Vendors can free up storage space by consigning goods and therefore avoid storing them indefinitely. In fact, it is generally the retailer who takes care of storing the products on consignment and managing the inventory, which means that the vendor does not have to take care of it. This is particularly beneficial for businesses with limited storage capacity.
Reduction of Overhead Costs
Vendors can save on overhead costs related to maintaining their own physical retail space, staffing and marketing efforts. This can lead to money savings and increased profitability.
Also, for new or unproven products, consignment can be used to test market demand without committing to large production runs or significant inventory expenses.
Why Do Retailers Choose to Sell on Consignment?
Retailers choose to sell products on consignment because this model allows them to have a more varied product line, have a constant stream of income, minimize risk to themselves and save money. This is all possible because they are not the owner of the products on consignment. Here are the reasons why consignment is beneficial for some retailers.
Diverse Product Range
Consignment allows retailers to offer a wider range of products without the need to invest in purchasing inventory upfront. This can make the retail space more attractive to customers and increase traffic in the store.
Also, consignment often brings unique items, unlike any other or handmade, which may not be readily available from wholesalers or other distributors. This can attract customers looking for certain specific products.
In the consignment model, retailers do not need to purchase inventory, reducing the financial risk.
The risks of unsold items, loss, damage or theft are shared between the vendor and the retailer. The vendor is responsible for supplying the goods in good condition and as described in the contract. If the products are of poor quality or do not meet the expectations of the retailer or customers, this can lead to customer complaints, returns and damage to the reputation of both parties.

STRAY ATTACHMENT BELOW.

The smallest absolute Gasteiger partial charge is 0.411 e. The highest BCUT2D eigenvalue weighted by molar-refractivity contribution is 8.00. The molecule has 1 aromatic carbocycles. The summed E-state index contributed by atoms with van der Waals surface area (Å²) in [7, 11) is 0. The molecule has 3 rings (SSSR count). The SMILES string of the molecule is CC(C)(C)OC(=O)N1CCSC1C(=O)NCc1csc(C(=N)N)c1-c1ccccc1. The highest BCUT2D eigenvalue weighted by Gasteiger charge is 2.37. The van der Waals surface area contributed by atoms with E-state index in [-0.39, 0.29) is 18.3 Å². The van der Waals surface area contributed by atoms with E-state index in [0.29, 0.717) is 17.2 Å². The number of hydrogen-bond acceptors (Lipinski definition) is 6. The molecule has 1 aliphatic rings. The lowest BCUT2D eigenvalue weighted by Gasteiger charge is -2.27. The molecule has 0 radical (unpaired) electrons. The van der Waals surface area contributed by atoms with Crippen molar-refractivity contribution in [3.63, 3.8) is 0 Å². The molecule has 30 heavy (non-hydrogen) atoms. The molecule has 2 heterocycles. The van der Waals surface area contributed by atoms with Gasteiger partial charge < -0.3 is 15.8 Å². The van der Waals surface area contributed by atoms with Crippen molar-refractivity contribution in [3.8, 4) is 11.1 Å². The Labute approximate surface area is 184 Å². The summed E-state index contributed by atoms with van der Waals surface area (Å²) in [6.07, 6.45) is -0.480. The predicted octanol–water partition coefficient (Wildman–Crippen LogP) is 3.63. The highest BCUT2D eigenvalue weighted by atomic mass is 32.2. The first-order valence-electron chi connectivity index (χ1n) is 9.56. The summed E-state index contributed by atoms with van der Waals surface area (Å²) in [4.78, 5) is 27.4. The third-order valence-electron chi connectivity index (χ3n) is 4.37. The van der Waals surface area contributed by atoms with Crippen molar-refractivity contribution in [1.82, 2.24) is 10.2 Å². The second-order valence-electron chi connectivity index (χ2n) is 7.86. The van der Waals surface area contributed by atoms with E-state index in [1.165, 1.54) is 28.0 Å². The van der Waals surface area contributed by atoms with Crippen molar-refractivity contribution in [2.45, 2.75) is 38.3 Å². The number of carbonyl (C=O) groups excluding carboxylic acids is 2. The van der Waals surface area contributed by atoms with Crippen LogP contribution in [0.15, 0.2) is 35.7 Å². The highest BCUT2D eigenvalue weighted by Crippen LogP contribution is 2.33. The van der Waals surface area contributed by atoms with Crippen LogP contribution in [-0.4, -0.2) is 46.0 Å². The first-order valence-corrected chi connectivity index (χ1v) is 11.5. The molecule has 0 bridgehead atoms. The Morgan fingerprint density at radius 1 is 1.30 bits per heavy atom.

Steady Stream of Income
Retailers generally earn a commission on the sale of items on consignment. This provides an additional source of income for the store. They only pay for products once they have been sold, making it easier to manage cash flow.
Retailers save money because they don’t have to pay upfront for the merchandise. If it doesn’t sell, the retailer doesn’t lose money.
Consignment sales have some disadvantages, but vendors and retailers make the decision to sell on consignment because the benefits can outweigh the downsides and because this business model can be very profitable for all parties involved.
In conclusion, in a consignment sales partnership, the vendor (or consignor) retains ownership of the merchandise until it is sold to the customer. The owner of consignment is, then, the vendor. The consignment sales business model sometimes proves very profitable for both the vendor and the retailer. The different business models can be very beneficial or disastrous for a retailer. They must therefore ensure that they choose the ideal model according to their target audience, the products and their industry.